More information: Wang, Y. et al. Silicon/III-V laser with super-compact diffraction grating for WDM applications in electronic-photonic integrated circuits. Optics Express 19, 2006–2013 (2011). doi:10.1364/OE.19.002006

Related Stories

New architecture for optical fiber networks proposed

Feb 24, 2011

The household demand for increased internet bandwidth has grown tremendously because of the popularity of data-intensive internet activities such as movie streaming. Conventional copper telephone lines struggle ...

Optical Atomic Clock: A long look at the captured atoms

Feb 05, 2008

Optical clocks might become the atomic clocks of the future. Their "pendulum", i.e. the regular oscillation process which each clock needs, is an oscillation in the range of the visible light. As its frequency is higher than ...

Tiny spectrometer offers precision laser calibration

May 11, 2007

A tiny device for calibrating or stabilizing precision lasers has been designed and demonstrated at the National Institute of Standards and Technology. The prototype device could replace table-top-sized instruments ...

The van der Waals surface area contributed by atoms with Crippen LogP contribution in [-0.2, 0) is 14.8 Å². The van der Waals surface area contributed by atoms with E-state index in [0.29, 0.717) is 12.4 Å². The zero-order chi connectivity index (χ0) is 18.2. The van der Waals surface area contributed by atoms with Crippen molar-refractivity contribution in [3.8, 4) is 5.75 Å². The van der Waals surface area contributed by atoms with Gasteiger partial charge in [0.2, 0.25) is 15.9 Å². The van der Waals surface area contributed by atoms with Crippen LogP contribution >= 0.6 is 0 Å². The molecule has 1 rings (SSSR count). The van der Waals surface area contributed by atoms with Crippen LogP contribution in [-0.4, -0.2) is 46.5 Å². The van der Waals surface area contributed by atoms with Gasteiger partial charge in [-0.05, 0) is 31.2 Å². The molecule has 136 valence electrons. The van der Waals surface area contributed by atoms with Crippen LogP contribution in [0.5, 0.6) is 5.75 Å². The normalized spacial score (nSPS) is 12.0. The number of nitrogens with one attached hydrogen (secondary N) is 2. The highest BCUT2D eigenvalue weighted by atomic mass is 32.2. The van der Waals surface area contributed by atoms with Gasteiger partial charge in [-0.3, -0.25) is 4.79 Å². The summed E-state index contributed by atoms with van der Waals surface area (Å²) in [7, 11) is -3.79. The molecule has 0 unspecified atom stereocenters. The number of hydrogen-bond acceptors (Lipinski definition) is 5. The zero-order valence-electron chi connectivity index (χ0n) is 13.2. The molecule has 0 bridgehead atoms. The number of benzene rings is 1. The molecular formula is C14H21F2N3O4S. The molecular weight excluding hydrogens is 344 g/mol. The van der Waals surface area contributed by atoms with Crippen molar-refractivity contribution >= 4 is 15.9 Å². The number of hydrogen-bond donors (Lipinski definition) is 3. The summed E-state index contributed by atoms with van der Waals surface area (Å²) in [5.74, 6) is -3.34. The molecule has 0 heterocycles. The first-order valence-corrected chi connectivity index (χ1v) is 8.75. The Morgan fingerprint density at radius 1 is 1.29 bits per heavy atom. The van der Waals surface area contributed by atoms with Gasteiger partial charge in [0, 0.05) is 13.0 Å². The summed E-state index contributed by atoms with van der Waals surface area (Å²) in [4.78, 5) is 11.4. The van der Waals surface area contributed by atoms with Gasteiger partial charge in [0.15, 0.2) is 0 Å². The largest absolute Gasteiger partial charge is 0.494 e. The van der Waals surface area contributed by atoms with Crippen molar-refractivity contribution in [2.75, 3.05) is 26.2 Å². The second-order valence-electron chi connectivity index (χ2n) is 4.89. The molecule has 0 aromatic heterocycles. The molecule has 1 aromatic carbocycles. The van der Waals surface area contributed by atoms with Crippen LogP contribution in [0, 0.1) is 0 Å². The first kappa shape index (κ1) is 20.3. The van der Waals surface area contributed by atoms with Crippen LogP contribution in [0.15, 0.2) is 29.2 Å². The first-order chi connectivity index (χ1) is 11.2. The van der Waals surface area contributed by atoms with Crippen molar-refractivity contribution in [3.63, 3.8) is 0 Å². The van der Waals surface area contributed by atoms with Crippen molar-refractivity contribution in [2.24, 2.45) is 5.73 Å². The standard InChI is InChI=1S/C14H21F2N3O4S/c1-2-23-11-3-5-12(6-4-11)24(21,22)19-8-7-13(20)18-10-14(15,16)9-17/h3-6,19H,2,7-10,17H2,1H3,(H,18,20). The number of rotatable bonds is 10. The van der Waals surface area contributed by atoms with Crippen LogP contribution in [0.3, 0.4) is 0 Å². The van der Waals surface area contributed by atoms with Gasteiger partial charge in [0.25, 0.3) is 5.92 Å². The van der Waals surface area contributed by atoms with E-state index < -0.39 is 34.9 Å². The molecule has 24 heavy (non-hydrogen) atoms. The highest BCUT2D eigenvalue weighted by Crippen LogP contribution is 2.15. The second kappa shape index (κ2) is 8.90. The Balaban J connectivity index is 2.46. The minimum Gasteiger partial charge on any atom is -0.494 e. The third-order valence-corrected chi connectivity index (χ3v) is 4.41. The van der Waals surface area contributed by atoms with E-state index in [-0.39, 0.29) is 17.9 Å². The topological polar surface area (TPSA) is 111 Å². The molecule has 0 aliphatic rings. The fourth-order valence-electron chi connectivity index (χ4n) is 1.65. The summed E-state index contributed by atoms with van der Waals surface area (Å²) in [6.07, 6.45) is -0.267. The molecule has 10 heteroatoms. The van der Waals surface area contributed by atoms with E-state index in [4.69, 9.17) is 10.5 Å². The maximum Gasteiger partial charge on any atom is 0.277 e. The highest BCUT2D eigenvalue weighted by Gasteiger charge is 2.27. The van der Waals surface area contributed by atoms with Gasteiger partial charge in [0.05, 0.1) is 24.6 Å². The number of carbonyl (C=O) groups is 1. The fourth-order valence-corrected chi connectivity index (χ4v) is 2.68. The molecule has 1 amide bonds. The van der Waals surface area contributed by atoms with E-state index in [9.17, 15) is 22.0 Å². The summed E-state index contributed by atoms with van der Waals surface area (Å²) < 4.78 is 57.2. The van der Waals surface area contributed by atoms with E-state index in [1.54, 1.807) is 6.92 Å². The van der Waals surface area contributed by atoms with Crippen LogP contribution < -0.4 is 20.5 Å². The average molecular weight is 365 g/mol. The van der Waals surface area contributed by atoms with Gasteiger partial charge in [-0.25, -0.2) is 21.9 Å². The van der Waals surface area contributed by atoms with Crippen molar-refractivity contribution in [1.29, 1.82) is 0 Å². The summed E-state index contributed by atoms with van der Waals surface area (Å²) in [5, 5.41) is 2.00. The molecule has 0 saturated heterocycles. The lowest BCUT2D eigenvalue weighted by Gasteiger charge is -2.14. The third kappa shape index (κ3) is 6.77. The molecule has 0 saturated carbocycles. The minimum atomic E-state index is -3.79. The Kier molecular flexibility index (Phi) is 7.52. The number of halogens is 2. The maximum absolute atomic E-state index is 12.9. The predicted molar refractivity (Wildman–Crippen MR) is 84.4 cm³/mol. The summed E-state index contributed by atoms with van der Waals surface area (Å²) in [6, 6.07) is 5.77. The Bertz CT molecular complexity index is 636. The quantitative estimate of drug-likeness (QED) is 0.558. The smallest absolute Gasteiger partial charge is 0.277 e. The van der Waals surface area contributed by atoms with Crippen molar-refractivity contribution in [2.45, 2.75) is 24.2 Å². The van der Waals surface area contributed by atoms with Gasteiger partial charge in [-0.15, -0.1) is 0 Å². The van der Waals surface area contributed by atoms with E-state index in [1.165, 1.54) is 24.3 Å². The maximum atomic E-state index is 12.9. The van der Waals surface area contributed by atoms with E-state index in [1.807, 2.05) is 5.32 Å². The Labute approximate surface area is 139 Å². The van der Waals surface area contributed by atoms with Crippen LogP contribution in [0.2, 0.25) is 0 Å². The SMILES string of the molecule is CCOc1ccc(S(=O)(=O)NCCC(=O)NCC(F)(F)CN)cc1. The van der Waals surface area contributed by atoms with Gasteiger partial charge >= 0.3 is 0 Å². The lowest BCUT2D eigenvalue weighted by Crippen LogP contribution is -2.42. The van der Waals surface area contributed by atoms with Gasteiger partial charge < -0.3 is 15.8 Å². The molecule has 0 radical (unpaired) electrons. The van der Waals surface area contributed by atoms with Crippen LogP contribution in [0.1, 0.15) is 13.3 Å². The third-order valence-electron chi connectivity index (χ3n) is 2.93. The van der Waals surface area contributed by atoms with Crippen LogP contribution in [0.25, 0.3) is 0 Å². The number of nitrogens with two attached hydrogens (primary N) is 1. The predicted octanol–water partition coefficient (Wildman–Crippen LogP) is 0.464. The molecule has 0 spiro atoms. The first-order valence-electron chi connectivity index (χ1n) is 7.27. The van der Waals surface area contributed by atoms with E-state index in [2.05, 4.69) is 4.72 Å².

Recommended for you

Robotics goes micro-scale

Apr 17, 2014

(Phys.org) —The development of light-driven 'micro-robots' that can autonomously investigate and manipulate the nano-scale environment in a microscope comes a step closer, thanks to new research from the ...

High power laser sources at exotic wavelengths

Apr 14, 2014

High power laser sources at exotic wavelengths may be a step closer as researchers in China report a fibre optic parametric oscillator with record breaking efficiency. The research team believe this could ...

User comments : 1

Adjust slider to filter visible comments by rank

Display comments: newest first

windjammer
not rated yet Aug 13, 2011
You produce that at a reasonable cost and add WDM and mulitple colors and you have one excellent backplane or a compute system.

More news stories

NASA's space station Robonaut finally getting legs

Robonaut, the first out-of-this-world humanoid, is finally getting its space legs. For three years, Robonaut has had to manage from the waist up. This new pair of legs means the experimental robot—now stuck ...

Ex-Apple chief plans mobile phone for India

Former Apple chief executive John Sculley, whose marketing skills helped bring the personal computer to desktops worldwide, says he plans to launch a mobile phone in India to exploit its still largely untapped ...

Filipino tests negative for Middle East virus

A Filipino nurse who tested positive for the Middle East virus has been found free of infection in a subsequent examination after he returned home, Philippine health officials said Saturday.

Egypt archaeologists find ancient writer's tomb

Egypt's minister of antiquities says a team of Spanish archaeologists has discovered two tombs in the southern part of the country, one of them belonging to a writer and containing a trove of artifacts including reed pens ...